3. The idea that you are going to ‘pay’ for past mistakes
  4. Self-talk that you are useless, worthless or otherwise fucked-up
  5. Flash-backs to past traumas
  6. Injunctions to ‘get it right or else…’

Once you have identified the crap that Headmind is relaying on to you the next step is simple. And that is change position; to distance yourself from it, treating as something alien to you. A good way to do that is to engage in some self-dialogue:

  1. The Chatterbox is working overtime today…
  2. Those stupid tapes are playing up…
  3. The Control freak is off on one…
  4. There it goes again…

This step is immediately followed by the next step: Change Attitude, which is closely linked. More on that in the next article.

 

 

 

 

 

 

 

 

 

How to make that breakthrough

Breakthrough

My good friend and collaborator Mark McGuinness recently alerted me to a stimulating new book by Steven Pressfield called Do The Work which is about a subject dear to my heart: how to overcome Headmind when it is messing your life up.

I was doubly intrigued because Steven Pressfield once wrote a powerful historical novel about the 300 Spartans at Thermopylae called Gates of Fire – one of the very few books of that kind which had me (and my wife) in tears by the end.

Taking time off from writing fiction Steven’s new, very short, book is about how to achieve your goals when you don’t think you can.

The premise is simple: whenever you work on a project that is really important to you, but which is going to take time, hard work, and personal sacrifice then you are going to hit a wave of resistance. And that resistance comes not from outside but from within;  your own personal version of Headmind in fact: doubts, excuses, distractions, worries, whinges, procrastination, or so-called ‘low self-esteem’ – in which Headmind keeps on repeating the mantra that there is no point in your doing anything very much because it is bound to end in failure.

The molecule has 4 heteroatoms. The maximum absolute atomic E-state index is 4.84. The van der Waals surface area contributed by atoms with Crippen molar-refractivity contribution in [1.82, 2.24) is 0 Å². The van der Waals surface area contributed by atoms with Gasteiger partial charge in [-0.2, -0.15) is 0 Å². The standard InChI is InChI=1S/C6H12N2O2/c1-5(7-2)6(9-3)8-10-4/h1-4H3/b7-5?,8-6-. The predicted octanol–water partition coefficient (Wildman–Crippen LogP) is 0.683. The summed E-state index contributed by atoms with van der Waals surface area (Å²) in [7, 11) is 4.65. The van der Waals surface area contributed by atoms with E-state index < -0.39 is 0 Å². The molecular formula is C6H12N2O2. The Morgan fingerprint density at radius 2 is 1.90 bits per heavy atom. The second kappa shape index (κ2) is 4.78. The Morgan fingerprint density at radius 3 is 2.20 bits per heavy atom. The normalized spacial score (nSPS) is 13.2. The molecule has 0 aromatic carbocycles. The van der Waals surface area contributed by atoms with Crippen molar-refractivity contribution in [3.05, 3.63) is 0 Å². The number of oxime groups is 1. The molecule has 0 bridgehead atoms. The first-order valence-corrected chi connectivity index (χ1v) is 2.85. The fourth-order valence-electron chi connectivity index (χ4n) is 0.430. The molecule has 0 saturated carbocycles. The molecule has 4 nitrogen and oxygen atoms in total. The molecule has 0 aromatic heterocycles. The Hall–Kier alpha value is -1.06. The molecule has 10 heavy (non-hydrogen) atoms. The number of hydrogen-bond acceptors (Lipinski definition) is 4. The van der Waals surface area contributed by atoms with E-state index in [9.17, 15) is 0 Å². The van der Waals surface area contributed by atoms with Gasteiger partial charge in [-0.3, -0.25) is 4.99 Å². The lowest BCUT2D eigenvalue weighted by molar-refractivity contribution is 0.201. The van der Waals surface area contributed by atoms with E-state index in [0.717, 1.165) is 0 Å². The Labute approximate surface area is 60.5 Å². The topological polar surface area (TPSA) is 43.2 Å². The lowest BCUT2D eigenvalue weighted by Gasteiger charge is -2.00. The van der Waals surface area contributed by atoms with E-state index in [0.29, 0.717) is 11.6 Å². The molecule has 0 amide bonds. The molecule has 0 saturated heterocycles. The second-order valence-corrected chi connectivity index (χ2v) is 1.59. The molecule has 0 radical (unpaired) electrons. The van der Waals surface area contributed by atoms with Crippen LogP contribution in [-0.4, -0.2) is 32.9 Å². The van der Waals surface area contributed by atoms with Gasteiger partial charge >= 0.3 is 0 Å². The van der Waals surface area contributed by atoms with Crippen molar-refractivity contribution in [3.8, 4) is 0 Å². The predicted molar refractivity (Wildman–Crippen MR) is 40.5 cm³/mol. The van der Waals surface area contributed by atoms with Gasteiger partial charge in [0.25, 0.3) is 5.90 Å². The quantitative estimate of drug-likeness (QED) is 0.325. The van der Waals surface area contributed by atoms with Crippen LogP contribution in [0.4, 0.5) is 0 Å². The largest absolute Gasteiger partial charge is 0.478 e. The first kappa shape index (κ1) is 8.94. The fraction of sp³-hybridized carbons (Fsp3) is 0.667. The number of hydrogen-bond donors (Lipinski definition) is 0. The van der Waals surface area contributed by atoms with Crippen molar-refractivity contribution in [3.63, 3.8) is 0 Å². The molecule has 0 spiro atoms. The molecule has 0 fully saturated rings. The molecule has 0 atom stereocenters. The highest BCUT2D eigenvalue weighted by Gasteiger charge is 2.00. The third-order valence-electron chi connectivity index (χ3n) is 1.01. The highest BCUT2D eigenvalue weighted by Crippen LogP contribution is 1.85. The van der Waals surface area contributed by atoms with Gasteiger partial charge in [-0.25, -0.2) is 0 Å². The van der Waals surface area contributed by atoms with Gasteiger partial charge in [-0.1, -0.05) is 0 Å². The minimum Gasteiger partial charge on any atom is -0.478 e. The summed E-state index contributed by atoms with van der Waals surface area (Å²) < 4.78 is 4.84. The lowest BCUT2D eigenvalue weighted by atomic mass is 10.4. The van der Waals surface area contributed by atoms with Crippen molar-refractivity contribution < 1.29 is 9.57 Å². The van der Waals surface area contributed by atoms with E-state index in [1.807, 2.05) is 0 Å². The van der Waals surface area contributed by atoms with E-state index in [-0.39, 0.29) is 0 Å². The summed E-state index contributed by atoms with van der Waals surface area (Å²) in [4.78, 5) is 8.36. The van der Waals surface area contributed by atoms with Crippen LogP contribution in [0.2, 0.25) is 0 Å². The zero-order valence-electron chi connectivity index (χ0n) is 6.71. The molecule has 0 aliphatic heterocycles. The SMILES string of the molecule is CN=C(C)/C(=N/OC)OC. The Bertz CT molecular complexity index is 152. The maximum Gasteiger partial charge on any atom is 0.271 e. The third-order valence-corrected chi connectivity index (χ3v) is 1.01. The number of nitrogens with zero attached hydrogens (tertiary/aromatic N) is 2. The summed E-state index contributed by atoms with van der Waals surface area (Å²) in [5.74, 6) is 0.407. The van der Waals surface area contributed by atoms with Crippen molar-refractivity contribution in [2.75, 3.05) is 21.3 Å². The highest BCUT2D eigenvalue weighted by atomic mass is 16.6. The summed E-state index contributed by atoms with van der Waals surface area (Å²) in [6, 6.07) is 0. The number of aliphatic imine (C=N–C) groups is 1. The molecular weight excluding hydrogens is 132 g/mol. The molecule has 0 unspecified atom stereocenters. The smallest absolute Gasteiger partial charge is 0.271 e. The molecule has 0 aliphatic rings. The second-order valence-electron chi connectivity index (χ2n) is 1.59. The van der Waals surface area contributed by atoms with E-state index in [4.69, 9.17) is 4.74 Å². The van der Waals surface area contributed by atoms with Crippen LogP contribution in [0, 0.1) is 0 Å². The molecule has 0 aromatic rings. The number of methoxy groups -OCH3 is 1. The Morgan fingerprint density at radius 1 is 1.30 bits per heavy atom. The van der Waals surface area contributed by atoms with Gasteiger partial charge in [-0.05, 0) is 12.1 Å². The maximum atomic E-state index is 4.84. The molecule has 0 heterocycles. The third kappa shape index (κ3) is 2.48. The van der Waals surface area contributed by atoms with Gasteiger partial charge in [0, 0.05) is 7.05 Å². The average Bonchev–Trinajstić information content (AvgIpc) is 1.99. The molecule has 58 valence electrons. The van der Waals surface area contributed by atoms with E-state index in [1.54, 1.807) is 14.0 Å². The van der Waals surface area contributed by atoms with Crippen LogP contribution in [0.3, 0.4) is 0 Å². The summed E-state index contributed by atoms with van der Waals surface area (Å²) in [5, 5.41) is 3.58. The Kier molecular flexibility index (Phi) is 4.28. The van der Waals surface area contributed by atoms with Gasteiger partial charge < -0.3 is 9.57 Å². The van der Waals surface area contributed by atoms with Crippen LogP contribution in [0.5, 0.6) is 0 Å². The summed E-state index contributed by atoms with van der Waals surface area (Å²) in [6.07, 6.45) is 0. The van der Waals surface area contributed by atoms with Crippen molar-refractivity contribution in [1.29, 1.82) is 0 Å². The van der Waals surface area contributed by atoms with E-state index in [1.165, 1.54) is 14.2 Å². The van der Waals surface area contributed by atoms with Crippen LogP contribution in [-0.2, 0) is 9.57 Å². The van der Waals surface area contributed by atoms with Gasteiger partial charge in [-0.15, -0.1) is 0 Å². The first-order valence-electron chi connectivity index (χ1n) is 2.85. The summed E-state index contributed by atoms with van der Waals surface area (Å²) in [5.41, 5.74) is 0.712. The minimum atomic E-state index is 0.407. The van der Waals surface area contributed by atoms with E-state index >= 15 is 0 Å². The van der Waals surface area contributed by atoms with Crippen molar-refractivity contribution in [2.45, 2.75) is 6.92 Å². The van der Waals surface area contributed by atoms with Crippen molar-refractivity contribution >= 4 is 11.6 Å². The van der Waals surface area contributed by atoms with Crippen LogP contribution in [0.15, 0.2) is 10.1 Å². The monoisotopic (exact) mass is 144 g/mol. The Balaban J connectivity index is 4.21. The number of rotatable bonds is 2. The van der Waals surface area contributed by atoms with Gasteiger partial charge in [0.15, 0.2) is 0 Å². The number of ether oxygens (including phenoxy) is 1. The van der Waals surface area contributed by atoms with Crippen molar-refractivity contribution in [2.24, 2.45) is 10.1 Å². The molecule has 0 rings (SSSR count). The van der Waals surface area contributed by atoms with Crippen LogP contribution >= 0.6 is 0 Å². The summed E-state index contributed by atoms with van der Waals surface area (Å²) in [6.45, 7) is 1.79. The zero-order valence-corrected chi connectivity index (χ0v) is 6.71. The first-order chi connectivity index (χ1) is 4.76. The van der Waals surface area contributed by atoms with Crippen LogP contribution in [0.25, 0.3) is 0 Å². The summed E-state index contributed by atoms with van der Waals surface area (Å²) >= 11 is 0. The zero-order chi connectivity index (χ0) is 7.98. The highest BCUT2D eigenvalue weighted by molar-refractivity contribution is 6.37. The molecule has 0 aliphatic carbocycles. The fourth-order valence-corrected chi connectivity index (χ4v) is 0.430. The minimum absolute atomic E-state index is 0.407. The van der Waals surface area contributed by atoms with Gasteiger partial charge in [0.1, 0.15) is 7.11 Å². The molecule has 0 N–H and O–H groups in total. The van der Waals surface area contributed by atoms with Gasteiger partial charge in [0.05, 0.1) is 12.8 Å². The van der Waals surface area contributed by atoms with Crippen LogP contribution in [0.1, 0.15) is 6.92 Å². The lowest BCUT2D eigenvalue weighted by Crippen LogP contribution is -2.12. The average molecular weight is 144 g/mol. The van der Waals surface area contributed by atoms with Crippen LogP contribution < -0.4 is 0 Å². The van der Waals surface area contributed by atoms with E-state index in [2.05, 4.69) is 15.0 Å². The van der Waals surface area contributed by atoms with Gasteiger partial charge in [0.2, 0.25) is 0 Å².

The solution is also simple: just do it. Once you have decided that the project really is important to you then you ignore Headmind when it is trying to do you down and sabotage your goals. Specifically, you ignore the Chatterbox. Or just tell it to shut the fuck up while you get on with things.

Here are some examples from the world of Therapy:

You are working on your recovery from Depression and you have decided to get out more. The Inner Voice says ‘what’s the point?’. Your response: go ahead and call a friend and make that date regardless.

You are working on Chronic Fatigue Syndrome and you have decided to increase your morning exercise routine to 10 minutes. Your Internal Saboteur says: ‘you’ll make yourself ill’. Your response: increase it to 15 minutes.

You are working on Anxiety. Your Internal Control Freak says: ‘I worry that you won’t be able to stop worrying because you have been a worrier all your life….’. Your response: you focus your attention on a non-worrisome activity for the next few hours.

One difference between using Steven’s method on creative work, and using it on personal problems is this: in creative work you just get on with the project (for example: your next novel, or work idea, house redesign, etc.). In that way you force Headmind to get on with doing something useful.

Whereas if you are depressed, anxious, obsessional, etc., you may need to give Headmind some substitute activities to do. A good example relates to giving up drug/alcohol/cigarette/ gambling addictions. Whenever the Internal Saboteur twitters on about needing a fix/drink/fag/bet then you just do a 180 degree attention turn and go off and do something more worthwhile. My experience with my clients is that when they do this repeatedly, then over the ensuing weeks that Internal Voice will gradually dwindle away to a whisper.

Image by permission of Fuyoh

How not to be a slave

Bound

This is the fourth, and final article, on how to become the person you always were. Or, to use another terminology, to exercise your Personal Genius.

The first article in the series was Why it’s ok to be a bit weird, the second was How to be strange and the third was How to be unique.